The optimism by the two leaders for political change has been buoyed by a number of factors. First, Chilima’s personal background is void of conventional politics. Similarly, Chakwera, without implying infallibility and holiness, is a trained theologian, who only came into politics by invitation just as Chilima circa six years ago. This makes the two, possibly, short of the hardcore political haggling.


The truth has to be told, though, that in their ‘short’ political careers, Chilima and Chakwera may have learned some cunning political behavior by close association with ‘veteran’ and ‘rolling stone,’ politicians. However, their political statements and the significant belief they have garnered from the biggest constituency of the electorate was away any dirt to their name elevate the ‘political purity’ in them. Moreover, their electoral alliance heightens the optimism for a great Malawi.


Why not DPP?
Technically, the Democratic Progressive Party (DPP) has been in government since 2004. Remember that Joyce Banda’s elevation to the presidency in 2012 only occurred following the death of Bingu wa Mutharika. Although the latter was elected on the United Democratic Front (UDF) ticket in 2004, he dumped it and formed the DPP.


Save for the 2004-2009 electoral cycle, the DPP has been considerably unpopular. To begin with, their political beliefs remain reminiscent of politics of retribution. In their recent political rally held jointly with the UDF at Njamba Freedom Park in Blantyre, for example, nearly every speaker admonished Saulos Chilima and other opposition politicians.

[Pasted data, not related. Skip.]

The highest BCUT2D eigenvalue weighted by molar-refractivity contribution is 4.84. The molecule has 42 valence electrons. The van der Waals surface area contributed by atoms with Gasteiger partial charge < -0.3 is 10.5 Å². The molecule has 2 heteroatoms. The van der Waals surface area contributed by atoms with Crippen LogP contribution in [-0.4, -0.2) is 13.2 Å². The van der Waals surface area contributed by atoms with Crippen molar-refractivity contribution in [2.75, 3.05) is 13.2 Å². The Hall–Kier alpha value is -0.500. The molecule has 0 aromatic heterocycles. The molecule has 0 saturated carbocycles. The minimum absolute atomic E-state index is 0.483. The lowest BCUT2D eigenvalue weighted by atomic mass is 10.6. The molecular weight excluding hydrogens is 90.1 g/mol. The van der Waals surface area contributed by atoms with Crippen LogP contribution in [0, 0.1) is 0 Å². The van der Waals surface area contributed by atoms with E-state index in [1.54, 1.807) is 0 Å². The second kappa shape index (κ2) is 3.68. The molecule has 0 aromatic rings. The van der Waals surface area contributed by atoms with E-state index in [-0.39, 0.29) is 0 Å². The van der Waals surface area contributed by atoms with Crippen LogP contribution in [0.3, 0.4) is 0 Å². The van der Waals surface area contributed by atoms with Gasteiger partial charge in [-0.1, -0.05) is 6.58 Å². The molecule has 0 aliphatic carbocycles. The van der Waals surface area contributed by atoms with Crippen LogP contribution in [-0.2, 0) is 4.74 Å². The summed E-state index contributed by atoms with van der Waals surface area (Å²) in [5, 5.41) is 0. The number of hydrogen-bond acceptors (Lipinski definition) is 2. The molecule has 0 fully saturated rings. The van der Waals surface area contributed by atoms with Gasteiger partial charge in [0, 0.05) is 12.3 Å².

There was no, however, commensuration between expenses associated with the organization of the rally and its quality. Given the pomp and the grand organization, one would be right to peg the rally at circa 100 million. Yet the “Awona Nyekhwe” jibes and the “Mfiti yayikazi” self-exaltations, which constituted the center of the occasion, are all indicative of the absence of political maturity and progress in the self-proclaimed progressive party.


In the second and third weeks of March 2020, the DPP showed the depth of its true colours. In that short spell, a cabinet was dissolved, the president rejected to assent to electoral bills, and unceremoniously and bizarrely effected changes in the leadership of the Malawi Defense Force (MDF).


There is no doubt the DPP government seeks to retain power by using the law. It is not ashamed to rape the constitution and force abortion of its democratic principles it has always claimed to be in possession of. Should it emerge victorious in the forthcoming polls, any predictions of a political insanity and violence cannot be disputed.